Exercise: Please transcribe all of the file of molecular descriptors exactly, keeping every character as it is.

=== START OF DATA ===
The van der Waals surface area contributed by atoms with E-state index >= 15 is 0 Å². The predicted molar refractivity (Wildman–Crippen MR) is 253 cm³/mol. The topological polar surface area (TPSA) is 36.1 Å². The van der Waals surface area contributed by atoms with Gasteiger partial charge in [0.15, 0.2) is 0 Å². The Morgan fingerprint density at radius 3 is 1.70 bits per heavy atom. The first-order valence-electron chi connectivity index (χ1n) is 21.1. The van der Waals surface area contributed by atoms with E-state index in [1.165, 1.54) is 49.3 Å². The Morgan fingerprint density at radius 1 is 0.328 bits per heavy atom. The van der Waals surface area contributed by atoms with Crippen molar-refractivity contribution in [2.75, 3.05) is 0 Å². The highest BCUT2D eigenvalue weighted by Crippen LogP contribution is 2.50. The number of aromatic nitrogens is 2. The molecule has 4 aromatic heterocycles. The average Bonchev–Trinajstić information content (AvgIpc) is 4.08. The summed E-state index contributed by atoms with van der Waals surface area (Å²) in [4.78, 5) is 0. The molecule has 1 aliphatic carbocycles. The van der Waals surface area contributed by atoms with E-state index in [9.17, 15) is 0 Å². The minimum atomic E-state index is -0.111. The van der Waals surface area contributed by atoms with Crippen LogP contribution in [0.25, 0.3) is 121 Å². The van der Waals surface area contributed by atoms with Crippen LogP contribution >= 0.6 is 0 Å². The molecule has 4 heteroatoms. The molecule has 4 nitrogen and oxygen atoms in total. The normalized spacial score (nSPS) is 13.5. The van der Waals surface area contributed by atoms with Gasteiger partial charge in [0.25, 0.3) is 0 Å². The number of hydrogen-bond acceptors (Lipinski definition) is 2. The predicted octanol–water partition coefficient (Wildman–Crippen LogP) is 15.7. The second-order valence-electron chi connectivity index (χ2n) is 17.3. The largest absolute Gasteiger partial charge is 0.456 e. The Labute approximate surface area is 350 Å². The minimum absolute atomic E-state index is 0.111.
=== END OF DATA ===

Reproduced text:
The van der Waals surface area contributed by atoms with E-state index >= 15 is 0 Å². The predicted molar refractivity (Wildman–Crippen MR) is 253 cm³/mol. The topological polar surface area (TPSA) is 36.1 Å². The van der Waals surface area contributed by atoms with Gasteiger partial charge in [0.15, 0.2) is 0 Å². The Morgan fingerprint density at radius 3 is 1.70 bits per heavy atom. The first-order valence-electron chi connectivity index (χ1n) is 21.1. The van der Waals surface area contributed by atoms with E-state index in [1.165, 1.54) is 49.3 Å². The Morgan fingerprint density at radius 1 is 0.328 bits per heavy atom. The van der Waals surface area contributed by atoms with Crippen molar-refractivity contribution in [2.75, 3.05) is 0 Å². The highest BCUT2D eigenvalue weighted by Crippen LogP contribution is 2.50. The number of aromatic nitrogens is 2. The molecule has 4 aromatic heterocycles. The average Bonchev–Trinajstić information content (AvgIpc) is 4.08. The summed E-state index contributed by atoms with van der Waals surface area (Å²) in [4.78, 5) is 0. The molecule has 1 aliphatic carbocycles. The van der Waals surface area contributed by atoms with E-state index in [9.17, 15) is 0 Å². The minimum atomic E-state index is -0.111. The van der Waals surface area contributed by atoms with Crippen LogP contribution in [0.25, 0.3) is 121 Å². The van der Waals surface area contributed by atoms with Crippen LogP contribution >= 0.6 is 0 Å². The molecule has 4 heteroatoms. The molecule has 4 nitrogen and oxygen atoms in total. The normalized spacial score (nSPS) is 13.5. The van der Waals surface area contributed by atoms with Gasteiger partial charge in [0.25, 0.3) is 0 Å². The number of hydrogen-bond acceptors (Lipinski definition) is 2. The predicted octanol–water partition coefficient (Wildman–Crippen LogP) is 15.7. The second-order valence-electron chi connectivity index (χ2n) is 17.3. The largest absolute Gasteiger partial charge is 0.456 e. The Labute approximate surface area is 350 Å². The minimum absolute atomic E-state index is 0.111.